The two-facedness of biology

Use this forum to discuss the philosophy of science. Philosophy of science deals with the assumptions, foundations, and implications of science.
User avatar
Greta
Site Admin
Posts: 7221
Joined: December 16th, 2013, 9:05 pm

Re: The two-facedness of biology

Post by Greta » January 5th, 2015, 5:41 pm

Londoner wrote:
Being a realist is not the same as being cold-hearted, I hope you'll agree.
I'm not sure I do.

A realist would simply observe that things change. We accept this about most of the material world - we would think it very odd to get sentimental over the evaporation of water or the erosion of pebbles on the beach. We rarely get sentimental about the death and decay of plants. So why would a realist think it appropriate to have feelings about an arbitrary selection of vertebrates?
That's pretty well the heart of it. If we weren't primates we wouldn't have the same feelings for primates.

It's natural to create hierarchies of priority ranging from ourselves down to what we perceive to be least like us.

At the apex of what we could call the "pyramid of our concerns" there is "you" and/or your progeny, and directly beneath that is the rest of your family and best friends. Also in that upper end other people in your life, pets, your garden, your stuff, your local area, strangers and their stuff right down to zero concern - bacteria and unordered inanimate objects.

Spirituality could be said to be the expansion of one's area of concern, not as lip service or dogma, but as something that is felt through understanding our connections to everything. The "two faces" of biology seem to be biology as observed from "in here" and biology as it occurs "out there".
This space left intentionally blank.

User avatar
Misty
Contributor
Posts: 5933
Joined: August 10th, 2011, 8:13 pm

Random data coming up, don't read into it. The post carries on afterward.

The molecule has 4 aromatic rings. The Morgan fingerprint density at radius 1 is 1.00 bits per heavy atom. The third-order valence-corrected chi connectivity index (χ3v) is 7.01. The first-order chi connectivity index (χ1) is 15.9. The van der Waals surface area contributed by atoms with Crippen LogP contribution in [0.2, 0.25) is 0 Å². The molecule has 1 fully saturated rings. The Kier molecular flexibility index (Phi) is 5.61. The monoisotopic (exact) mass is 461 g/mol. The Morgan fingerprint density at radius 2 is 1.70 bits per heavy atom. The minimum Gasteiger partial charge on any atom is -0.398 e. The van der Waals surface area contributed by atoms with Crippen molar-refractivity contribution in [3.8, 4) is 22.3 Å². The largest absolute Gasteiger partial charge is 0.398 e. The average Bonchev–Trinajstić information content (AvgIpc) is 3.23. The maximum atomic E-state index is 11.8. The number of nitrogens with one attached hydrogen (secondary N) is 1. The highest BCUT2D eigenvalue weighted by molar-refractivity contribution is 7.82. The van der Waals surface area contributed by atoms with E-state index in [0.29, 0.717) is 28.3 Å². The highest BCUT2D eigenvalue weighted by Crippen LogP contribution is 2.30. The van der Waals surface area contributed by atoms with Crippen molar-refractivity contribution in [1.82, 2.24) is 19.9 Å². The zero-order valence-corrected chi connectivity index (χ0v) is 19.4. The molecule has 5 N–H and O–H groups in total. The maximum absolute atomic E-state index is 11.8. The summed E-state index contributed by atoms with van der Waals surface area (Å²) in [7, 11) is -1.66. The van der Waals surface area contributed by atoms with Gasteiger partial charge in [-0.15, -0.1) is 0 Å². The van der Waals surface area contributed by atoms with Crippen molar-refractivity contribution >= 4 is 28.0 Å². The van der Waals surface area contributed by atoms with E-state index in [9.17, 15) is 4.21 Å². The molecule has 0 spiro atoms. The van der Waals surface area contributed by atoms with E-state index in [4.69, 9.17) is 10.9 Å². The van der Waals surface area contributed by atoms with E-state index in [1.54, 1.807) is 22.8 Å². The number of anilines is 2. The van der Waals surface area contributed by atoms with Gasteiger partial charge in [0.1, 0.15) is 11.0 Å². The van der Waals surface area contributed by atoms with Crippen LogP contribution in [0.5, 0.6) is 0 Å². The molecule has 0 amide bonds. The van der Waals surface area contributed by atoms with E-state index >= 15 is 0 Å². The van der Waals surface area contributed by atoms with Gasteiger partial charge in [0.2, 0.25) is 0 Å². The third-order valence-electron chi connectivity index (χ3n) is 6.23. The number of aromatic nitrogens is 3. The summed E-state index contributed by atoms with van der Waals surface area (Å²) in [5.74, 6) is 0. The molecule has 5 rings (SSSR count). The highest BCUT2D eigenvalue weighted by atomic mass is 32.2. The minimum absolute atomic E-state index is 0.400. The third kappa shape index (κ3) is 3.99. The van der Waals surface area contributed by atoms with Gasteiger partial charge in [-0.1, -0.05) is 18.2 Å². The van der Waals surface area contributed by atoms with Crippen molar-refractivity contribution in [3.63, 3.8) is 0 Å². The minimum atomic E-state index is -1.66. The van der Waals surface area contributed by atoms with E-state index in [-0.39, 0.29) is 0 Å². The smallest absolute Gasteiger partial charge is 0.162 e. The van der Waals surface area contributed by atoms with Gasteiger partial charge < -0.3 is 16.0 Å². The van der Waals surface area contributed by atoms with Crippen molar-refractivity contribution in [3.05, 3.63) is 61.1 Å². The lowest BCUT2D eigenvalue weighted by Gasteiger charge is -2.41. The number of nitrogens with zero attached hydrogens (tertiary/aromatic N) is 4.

Location: United States of America

Re: The two-facedness of biology

Post by Misty » January 6th, 2015, 5:29 am

Obvious Leo wrote:
Misty wrote:Auto immune diseases and chronic illnesses are manmade maladies.
What was his purpose for making them and how did he get nature to co-operate? If you'd said man-caused instead of man-made then we're saying the same thing. Did we anticipate our own future state and then engineer the appropriate circumstances to bring this state about? That's what purpose is and to suggest that nature has such a capacity is an extraordinary claim which would require extraordinary proof.

Regards Leo
Leo, you are right, man caused is a better term. GMO, packaged, radiated, storage life, colors and other additives, nutrients taken out of food and an onslaught of pills has created dis-eases that keep doctors, Big Pharma, government run food sources, bogus research foundations rich and in control of the lives of the people. The people have been scammed for many years, which is the reason for many of the illnesses of today. However, the cat is out of the bag and the people are taking their lives back little by little. MONEY and GREED have fueled making the people sick on purpose.

Nature, by design, is resolute.
Things are not always as they appear; it's a matter of perception.

The eyes can only see what the mind has, is, or will be prepared to comprehend.

I am Lion, hear me ROAR! Meow.

Obvious Leo
Posts: 2501
Joined: April 28th, 2013, 10:03 pm
Favorite Philosopher: Omar Khayyam
Location: Australia

Re: The two-facedness of biology

Post by Obvious Leo » January 6th, 2015, 6:06 am

20th century medicine has much to answer for, Misty, so I agree with you completely. It couldn't have been otherwise but natural selection has effectively ceased in the human population. Nowadays everybody gets to reproduce if they want to, even infertile people. If nature has a plan, a notion I deny, then I'll bet this wasn't part of it. An excellent way to destroy a gene pool is to keep all the failures in it for generation after generation.

Please don't get me wrong. I'm not a closet advocate for eugenics or anything of the kind. Neither do I suggest that we shouldn't be using our knowledge to sustain life wherever possible. However if we don't acknowledge the problem we won't find a solution. For example I myself have children and grandchildren but if I'd been born a generation earlier I'd never have got past 9 years old when I almost died of a fatal illness which 20 years earlier would quite certainly have killed me. This makes me part of the problem. I'm a procreating loser, an utterly impossible entity in nature's so-called plan.